5. Squirrel Flower Doesn’t Worry About A Red Sky In The Morning
Back in the Summer, Squirrel Flower, the moniker of Ella Williams, released one of the year’s finest albums in the shape of her second record, Planet (i), “a love letter to disaster in every form imaginable”. With some long-overdue tour dates set for next Spring, this week Ella has announced a brand new EP, Planet, a compilation of self-recorded demos, some of which came from the Planet (i) sessions. Ahead of the record’s January release, this week Squirrel Flower has shared both a cover of Bjork’s song unravel, and even more excitingly a brand-new track, Ruby at Dawn.
Discussing the thinking behind sharing Planet, Ella explains it was an attempt to let people into the process, “I’ve always felt that the pieces and process and secrets behind a finished record are the most important parts“. On Ruby At Dawn, we’re treated to the bare bones, a meandering Casio-like keyboard creates an atmosphere between intimate and reverential, as layers of Ella’s soaring vocals seem to drift skyward, as she paints a picture of days gone by, pitched somewhere between rose-tinted nostalgia and a longing for what once was. In a way this glimpse at where it all begins is a reminder a song is never finished, never dead, always evolving in the hand of the artist and the ear of the listener, as Ella puts it, “not all songs need to be precious and kept for the exact right time, not all recordings need to be perfect“. Revel in the sunrise of a song being born, perfect in its imperfections and every bit as beautiful as any polished, “final” version, whenever Ella Williams sings, you’d be a fool not to listen.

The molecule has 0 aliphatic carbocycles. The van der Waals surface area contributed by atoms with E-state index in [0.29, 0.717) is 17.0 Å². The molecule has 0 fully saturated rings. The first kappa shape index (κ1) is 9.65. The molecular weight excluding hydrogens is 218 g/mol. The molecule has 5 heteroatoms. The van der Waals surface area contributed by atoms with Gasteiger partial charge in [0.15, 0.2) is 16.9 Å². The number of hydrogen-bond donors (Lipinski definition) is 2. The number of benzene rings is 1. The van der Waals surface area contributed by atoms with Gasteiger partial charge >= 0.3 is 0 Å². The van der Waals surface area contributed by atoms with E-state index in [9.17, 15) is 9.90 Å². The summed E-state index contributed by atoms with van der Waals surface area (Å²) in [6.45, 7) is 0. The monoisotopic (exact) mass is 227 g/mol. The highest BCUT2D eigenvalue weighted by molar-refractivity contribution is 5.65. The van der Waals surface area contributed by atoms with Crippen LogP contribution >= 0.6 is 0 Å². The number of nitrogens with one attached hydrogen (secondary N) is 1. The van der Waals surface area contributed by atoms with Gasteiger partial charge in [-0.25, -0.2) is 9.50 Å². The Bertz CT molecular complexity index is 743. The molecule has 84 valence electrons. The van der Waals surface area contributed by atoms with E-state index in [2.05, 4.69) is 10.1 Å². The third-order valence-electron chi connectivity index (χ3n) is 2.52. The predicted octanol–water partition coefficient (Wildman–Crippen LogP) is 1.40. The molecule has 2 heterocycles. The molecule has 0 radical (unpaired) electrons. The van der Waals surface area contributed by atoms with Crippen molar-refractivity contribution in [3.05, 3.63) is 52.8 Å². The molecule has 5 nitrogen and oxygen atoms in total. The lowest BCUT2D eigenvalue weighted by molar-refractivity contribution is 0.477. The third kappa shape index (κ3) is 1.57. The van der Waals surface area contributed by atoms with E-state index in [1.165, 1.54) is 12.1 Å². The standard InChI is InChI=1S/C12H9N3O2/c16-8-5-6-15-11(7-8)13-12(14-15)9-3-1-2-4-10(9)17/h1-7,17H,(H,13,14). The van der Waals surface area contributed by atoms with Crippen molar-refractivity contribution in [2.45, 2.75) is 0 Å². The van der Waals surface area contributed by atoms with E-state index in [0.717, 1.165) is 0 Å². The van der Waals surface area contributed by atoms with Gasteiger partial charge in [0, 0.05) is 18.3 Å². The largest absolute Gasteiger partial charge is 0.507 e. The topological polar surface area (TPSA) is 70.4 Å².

4. You Might Never Get Over Deanna Petcoff
Although something of a feature on this site since back in the Spring of 2018 when she self-released her excellent single, Terribly True, Deanna Petcoff has never quite had her breakout moment. Thankfully that looks like it might soon be changing with the news this week that she has signed to Royal Mountain Records. Celebrating the news the Toronto-based songwriter has also shared a brand new single, I Don’t Wanna Get Over You.
While not a cover version, I Don’t Wanna Get Over You does nonetheless nod to the Magnetic Fields track of the same name, as Deanna recalls how she, “really valued how honest and brutal their writing can be” . The track came about during lockdown, as an attempt, “to stay connected” with collaborator Jacob Switzer, the pair turning Deanna’s initial idea into a, “sad Strokes-y tune”. The resultant track does certainly nod to the New Yorkers, in particular the delightful, if very brief, guitar solo, yet is far from a pastiche. To the fore throughout is Deanna’s vocal, reminiscent of Basia Bulat in both its swooping melodies and straight-shooting lovelorn lyricism, “I wonder how you got me to fall so deeply in love with you, I guess I’m just a sucker, for a boy who’s nice to his mother”. The sound of moving on, whether you want to or not, I Don’t Wanna Get Over You, is a fresh start for Deanna Petcoff, the first step on a journey that already looks like it could take Deanna just as far as her imagination allows.
3. Is Anyone Else Sick Of All These Arty Ghosts?
Artsick formed back in the Summer of 2018, when former Burnt Palms member, Christina Riley, was feeling creatively lost, writing songs but missing the inspiration of being around other musicians. Along the way Christina found fellow musicians and creatives experiencing the same artsickness, and a band was born. After impressing with their well-received debut 7″, Artsick caught the ear of Slumberland Records, and in January the label will put out their debut album, Fingers Crossed. Ahead of the release, this week the band shared the latest track from the album, Ghost of Myself.